Agarau’s poetry is the product and mix of influences from the poets he has read from Leopold Sedar Senghor, J.P Clark, Niyi Osundare, to Warsan Shire, Safia Elhillo, and D.M Aderibigbe…
By Michael Chiedoziem Chukwudera
It was in a 2go chat room that Adedayo Agarau’s love for poetry found wings. He was, at the time, fresh out of secondary school and seeking admission into the university. Like every other young person of that time, he often busied himself with the viral chat app. One day, he joined the poetry chat room out of curiosity, and found the members of the room throwing jabs at each other with ‘poetic words.’ Their words were mostly in Shakespearean English, full of thous, thees, and verbs ending with the -eth suffix. Amidst the gleeful chaos of people engaging in a duel of words in what they understood to be poetry, Agarau found two whose writings stood out for him. He quickly began chatting with them, and became friends with them.
These new friends turned out to be Madu Chisom who would go on to win the Eriata Oribhabor Poetry Prize in 2013, and Rasaq Malik Gbolahan who was later shortlisted for the Brunel International Poetry Prize in 2017 and is currently an author of two chapbooks.
Beyond 2go, he became friends with them on Facebook, and Rasaq began to encourage him to write poems.
On Facebook, Agarau met a community of creatives who wrote and shared their works with one another and even published their works in literary journals. “Before that time, I didn’t even know there was anything like that; that there was a community of people somewhere writing poetry and sharing with each other,” Adedayo said. Meeting the online creative community inspired Agarau to begin writing his own poems and sharing them on Facebook. Soon after, he met Kukogho Samson Iruesiri, a known Nigerian poet who was already, at the time, an online publisher in a platform known as Words Rhymes and Rhythm (WRR/Authorpedia). Their meeting sparked the fire of a friendship that would see Samson become Adedayo’s poetry editor and teacher. And like Iruesiri has done for many poets from Nigeria including Aremu Adams Adebisi, Ayoola Goodness Olarenwaju, over the last decade, he became the first person who published Adedayo’s poetry online in WRR. Agarau was unable to hold back on his excitement after his first ever online publication. “I was so happy that I ran to meet my father in the sitting room, to show him that I had been published!”
In the past five years, Adedayo Agarau has published three chapbooks of poems: For Boys who Went (Authorpedia 2017), The Arrival of Rain (Vegetarian Alcoholic Press 2020) and The Origin of Name (New Generation African Poets, APBF Akashic Books, 2020). Recently, he has completed a new body of poems with the working title, The Morning the Bird Died.
Agarau’s poetry is the product and mix of influences from the poets he has read from Leopold Sedar Senghor, J.P Clark, Niyi Osundare, to Warsan Shire, Safia Elhillo, and D.M Aderibigbe. In similar fashion, Agarau’s poetry has evolved from treating topics ranging from social consciousness, societal depravity mostly handled by the earlier generation, to memory, grief, trauma, love, etc. His newly completed work, The Morning the Bird Died completes a trilogy of works which explores the extremes of human emotions through the vantage of memory and imagination. It begins from “The Arrival of the Rain” which explores self-discovery over an expanse of torment, heartbreak, empathy, loneliness, and grief—all with a tinge of spirituality, under the shelter of love that keeps trying despite being knocked out.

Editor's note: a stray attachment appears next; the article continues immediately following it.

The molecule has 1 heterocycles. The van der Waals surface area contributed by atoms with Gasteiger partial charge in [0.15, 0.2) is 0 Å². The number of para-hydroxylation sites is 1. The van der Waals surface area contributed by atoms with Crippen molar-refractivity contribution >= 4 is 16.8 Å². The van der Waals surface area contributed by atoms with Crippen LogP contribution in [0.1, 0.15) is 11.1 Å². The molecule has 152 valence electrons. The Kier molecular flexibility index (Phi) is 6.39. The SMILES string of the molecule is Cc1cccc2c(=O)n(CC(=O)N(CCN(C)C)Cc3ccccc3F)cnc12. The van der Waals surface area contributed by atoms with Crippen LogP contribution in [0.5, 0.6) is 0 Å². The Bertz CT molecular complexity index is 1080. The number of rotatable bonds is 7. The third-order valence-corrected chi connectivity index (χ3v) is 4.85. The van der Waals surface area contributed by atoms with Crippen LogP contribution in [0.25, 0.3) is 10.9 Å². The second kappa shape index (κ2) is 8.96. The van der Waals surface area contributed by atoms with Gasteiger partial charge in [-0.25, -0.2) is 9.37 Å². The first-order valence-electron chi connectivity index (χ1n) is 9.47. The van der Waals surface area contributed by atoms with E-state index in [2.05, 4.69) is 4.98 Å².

It continued in “The Origin of Rain” which takes on the topic on an even deeper level as it explores rain as various metaphors, including childbirth (“Aubade for a Child with His Umbilical Cord Tied Around His Neck”), and embodies it as the coming of adolescence in a female, even when the word “rain” does not appear in the poem (“A Portrait of my Sister as Talabi”). The chapbook also takes on Yoruba mythology and examines the preoccupations of deities like Sango, Orunmila, and Ogun as they concern rain. The work attempts to bridge the wisdom of ancient mythologies, as they relate to the poet’s experiences. In this, Agarau shares kinship with Wole Soyinka who is deeply inspired by Yoruba lores and is a devotee of Ogun, and also J.P Clark who shared a very close relationship with the river and was deeply inspired by Olokun for whom he wrote one of his most famous poems, “Olokun” titled after the goddess.
Agarau is perhaps the most enterprising poet of his generation, as his passionate strides and initiatives have influenced young poets from the stage to the page. From 2014 to 2017, Agarau was part of a group of poets who, enthusiastically, organised poetry events which saw many young poets gather to recite and perform their poetry. Events like these were partly responsible for the Renaissance of poetry across Southwestern Nigeria which ignited interest for poetry in many young people. On Facebook, too, Agarau was one of the popular poets among the likes of Aremu Adams Adebisi, Romeo Oriogun, Ayoola Goodness Olarenwaju, etc. And even then, his presence had a guiding flair to them.